Tuesday, November 26, 2013

Mushroom Wind

I've always wondered how some mushrooms effectively spread their spores when they barely get above the forest duff.

Here is part of the answer: Mushrooms Make Their Own Wind.
LiveScience  |  By Douglas Main

mushrooms wind
Laser light illuminates spores spreading from this Amanita muscaria mushrooms. Mushrooms "make their own wind" to spread spores, new research shows.

Sunday, November 24, 2013

First Frost

Earlier this week the temperature dropped below freezing. Last weekend I had the pleasure of showing some friends a spot I knew to be good for hedgehogs and chanterelles and as it happened we found a small quantity of both.
Then this weekend I visited some old haunts to see if anything was left, and to my delight I found a good number of fairly large belly button hedghogs, and some late Golden Chanterelles. I also visited a log where I had left an Admirable Bolete and found that it had begun to rot. So with the data from several years now in hand I came up with the following table for when the various choice forest mushrooms are likely to flush. I'll adjust it in the future as I gather more data.

August September October November December

White Chanterelle

Pacific Golden Chanterelle


Bleeding Milk Caps

Admirable Bolete

Mika Cap

Pear Shaped Puffball

Conifer Coral Hericium


Fluted Black Elfin Saddles



Winter Chanterelle

Winter Oyster

Friday, November 15, 2013

Best Video on Cooking Mushrooms

After enjoying a feast of Hedghogs tonight, I thought about a classic video on cooking mushrooms I had seen one time, and thanks to the wonders of YouTube, I was able to find it. I love the repartee between Jamie and Genaro. Brilliant.

Here is a video from last weekend of me in a young forest scoring a nice clutch of Hedghogs, the ones I had for dinner tonight in fact. I am a very happy man.

Sunday, November 3, 2013

Two Kinds of Hedgehogs -- Hydnum repandum and Hydnum umbilicatum

Last weekend while collecting Hedghogs near Nanaimo I came crashing out of the bush onto a trail and saw two people bent at the waist looking intently at the forest floor. I recognized the stance -- mushroom hunters. I then spent a few happy hours chatting with Chris and Victoria about mushrooms and related topics and wandering through the forest with them looking for mushrooms. I really enjoyed their enthusiasm and it was nice to share tips and observations with folks who clearly enjoyed hunting for mushrooms as much as I do!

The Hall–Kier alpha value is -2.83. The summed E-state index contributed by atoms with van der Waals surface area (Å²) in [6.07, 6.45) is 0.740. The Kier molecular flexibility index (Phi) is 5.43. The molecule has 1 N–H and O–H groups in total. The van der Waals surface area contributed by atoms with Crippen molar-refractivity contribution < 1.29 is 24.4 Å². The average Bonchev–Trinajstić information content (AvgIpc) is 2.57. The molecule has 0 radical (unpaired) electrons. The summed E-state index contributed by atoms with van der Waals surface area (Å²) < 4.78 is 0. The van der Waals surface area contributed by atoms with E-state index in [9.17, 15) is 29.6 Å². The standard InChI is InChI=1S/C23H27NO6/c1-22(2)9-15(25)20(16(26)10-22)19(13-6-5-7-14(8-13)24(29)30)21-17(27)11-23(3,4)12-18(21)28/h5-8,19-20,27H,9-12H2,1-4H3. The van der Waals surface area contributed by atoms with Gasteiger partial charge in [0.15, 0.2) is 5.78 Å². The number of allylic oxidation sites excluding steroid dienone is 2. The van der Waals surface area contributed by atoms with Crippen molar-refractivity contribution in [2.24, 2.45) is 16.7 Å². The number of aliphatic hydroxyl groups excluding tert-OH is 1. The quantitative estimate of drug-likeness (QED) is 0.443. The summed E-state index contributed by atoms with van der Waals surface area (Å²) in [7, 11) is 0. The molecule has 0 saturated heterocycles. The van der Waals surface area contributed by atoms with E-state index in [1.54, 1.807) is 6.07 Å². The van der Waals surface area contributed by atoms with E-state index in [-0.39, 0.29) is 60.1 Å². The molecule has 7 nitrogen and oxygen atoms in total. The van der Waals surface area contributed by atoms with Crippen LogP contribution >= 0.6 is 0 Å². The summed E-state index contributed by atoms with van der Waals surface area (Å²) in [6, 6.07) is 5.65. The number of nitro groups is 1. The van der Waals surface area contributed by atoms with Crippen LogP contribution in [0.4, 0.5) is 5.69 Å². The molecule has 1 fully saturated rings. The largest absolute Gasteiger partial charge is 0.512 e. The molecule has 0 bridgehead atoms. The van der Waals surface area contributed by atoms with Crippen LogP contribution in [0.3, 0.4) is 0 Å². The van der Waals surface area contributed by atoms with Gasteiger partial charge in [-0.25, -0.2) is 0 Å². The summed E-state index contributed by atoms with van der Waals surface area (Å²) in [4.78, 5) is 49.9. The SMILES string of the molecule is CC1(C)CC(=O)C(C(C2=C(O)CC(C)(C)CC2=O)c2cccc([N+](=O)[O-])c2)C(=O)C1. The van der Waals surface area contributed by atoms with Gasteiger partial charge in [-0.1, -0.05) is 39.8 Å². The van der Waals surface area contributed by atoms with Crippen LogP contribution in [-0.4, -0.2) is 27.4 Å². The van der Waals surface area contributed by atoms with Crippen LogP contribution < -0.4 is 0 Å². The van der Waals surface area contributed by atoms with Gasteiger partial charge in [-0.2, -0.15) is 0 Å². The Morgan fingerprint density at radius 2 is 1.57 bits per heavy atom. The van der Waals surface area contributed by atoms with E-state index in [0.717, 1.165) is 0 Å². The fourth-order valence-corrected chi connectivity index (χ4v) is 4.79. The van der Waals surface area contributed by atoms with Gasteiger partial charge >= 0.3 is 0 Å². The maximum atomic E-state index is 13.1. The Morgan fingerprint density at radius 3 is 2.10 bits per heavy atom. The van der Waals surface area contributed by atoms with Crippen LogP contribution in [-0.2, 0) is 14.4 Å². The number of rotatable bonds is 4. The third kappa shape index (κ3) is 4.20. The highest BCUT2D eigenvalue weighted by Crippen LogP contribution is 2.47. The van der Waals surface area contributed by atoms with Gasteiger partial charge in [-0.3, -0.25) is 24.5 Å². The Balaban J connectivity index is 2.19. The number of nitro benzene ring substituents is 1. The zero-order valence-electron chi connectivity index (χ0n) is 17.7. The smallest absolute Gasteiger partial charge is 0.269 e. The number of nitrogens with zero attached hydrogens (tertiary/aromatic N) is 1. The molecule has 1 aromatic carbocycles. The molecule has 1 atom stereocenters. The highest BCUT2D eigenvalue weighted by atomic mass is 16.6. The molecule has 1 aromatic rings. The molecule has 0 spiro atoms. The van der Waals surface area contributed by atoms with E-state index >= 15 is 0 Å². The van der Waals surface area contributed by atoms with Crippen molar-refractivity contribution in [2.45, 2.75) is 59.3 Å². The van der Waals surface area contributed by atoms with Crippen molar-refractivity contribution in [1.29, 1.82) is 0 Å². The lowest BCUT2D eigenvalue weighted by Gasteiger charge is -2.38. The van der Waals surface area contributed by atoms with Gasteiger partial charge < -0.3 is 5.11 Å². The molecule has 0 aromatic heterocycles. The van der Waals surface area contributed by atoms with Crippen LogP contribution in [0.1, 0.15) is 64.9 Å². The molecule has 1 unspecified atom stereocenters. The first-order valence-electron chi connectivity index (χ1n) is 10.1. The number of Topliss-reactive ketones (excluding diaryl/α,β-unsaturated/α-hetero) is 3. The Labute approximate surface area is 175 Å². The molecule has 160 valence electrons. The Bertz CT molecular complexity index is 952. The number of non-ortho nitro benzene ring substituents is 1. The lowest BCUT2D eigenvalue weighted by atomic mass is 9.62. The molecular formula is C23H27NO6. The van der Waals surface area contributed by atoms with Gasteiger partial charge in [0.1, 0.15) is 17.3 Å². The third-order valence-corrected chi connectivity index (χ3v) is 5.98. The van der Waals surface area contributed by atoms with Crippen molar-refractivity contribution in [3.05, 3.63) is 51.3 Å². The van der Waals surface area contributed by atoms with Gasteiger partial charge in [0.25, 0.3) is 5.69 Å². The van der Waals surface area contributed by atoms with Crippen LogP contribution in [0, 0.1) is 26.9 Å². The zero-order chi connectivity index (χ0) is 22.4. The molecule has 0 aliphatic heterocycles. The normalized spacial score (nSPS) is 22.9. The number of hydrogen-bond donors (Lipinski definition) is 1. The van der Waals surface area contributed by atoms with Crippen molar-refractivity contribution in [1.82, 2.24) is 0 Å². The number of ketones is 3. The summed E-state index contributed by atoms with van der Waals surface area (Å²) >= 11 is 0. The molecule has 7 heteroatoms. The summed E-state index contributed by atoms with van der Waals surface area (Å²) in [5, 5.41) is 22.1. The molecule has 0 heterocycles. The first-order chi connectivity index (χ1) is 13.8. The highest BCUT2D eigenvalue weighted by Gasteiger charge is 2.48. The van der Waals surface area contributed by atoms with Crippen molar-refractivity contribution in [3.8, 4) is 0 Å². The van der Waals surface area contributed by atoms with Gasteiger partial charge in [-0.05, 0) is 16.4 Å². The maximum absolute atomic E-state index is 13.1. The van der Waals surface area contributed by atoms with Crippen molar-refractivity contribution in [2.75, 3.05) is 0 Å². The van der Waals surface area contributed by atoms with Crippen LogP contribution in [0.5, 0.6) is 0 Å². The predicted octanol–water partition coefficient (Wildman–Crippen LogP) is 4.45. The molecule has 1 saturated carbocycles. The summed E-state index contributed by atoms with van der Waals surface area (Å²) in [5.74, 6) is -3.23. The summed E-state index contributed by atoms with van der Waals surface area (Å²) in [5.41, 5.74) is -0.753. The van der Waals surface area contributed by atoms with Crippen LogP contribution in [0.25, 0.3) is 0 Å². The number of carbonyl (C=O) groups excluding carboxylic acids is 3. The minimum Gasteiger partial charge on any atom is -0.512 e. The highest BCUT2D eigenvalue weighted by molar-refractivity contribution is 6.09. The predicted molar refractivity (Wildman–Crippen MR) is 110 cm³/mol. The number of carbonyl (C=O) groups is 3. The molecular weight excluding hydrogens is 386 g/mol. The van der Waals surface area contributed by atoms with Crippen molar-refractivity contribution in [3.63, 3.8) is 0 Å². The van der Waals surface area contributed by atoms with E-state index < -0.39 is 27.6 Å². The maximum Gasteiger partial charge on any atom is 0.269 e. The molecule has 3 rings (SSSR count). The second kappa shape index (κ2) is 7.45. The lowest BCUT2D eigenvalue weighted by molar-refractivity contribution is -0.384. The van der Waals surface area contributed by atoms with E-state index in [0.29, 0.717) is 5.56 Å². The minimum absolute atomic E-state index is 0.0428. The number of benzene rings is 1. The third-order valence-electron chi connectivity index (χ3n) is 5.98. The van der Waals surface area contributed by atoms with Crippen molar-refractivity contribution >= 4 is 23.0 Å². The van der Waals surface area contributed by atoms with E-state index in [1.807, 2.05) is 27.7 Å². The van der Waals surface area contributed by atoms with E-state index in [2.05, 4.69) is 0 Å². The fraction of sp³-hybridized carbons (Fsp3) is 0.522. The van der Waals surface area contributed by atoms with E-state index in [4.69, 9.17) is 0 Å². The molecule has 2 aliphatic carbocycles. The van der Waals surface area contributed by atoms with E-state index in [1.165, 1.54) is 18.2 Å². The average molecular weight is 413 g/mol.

Victoria recommended an app she uses called, Roger's Mushrooms. I went home and found the product on the net right away. http://www.rogersmushrooms.com/   The names comes from Roger Phillips, the man behind the project, and he is someone well known for his photographs and films about plants and gardening. 
If you have found a great resource like this one, I would love to hear about it. comment on this post or send me an e-mail at quietlake at stillinthestream dot com. 

Here is a video from last weekend with a tip about collecting fragile mushrooms like Hedgehogs and getting them home in good shape: 

Yesterday, after a trip to Cathedral Grove to look at the big trees with friends, and three separate specimens of Bears Head (Conifer Coral Hericium) which I showed great restraint in not picking, I returned to the Nanaimo area and went into a piece of forest with fairly dense Salal that I have been interested in exploring for some time. I found a large patch of Lobster Mushrooms, only two of which were in good shape, some small thin Golden Chanterelles, and a number of small Belly Button Hedghogs scattered across about an acre of forest. Not terribly exciting. 

Today I went a little further afield to a location I knew to be good for Hedghogs. I found a lot of Hedghogs,  a bunch of Golden Chanterelles still in good shape (and a good number past there prime too!), and Winter Chanterelles at various stages of development. Here is my video from today:
The Bleeding Milk Caps are almost past their prime and the Golden Chanterelles are declining in numbers and quality, so as the frost threatens to knock down the Hedghogs, it seems likely that we soon will be reduced to collecting Winter Oysters, Winter Chanterelles, and Matsutake from the woods of Vancouver Island. 

But, until the frosts hit hard, we still have a couple of good weeks for picking for those varieties. So, happy hunting!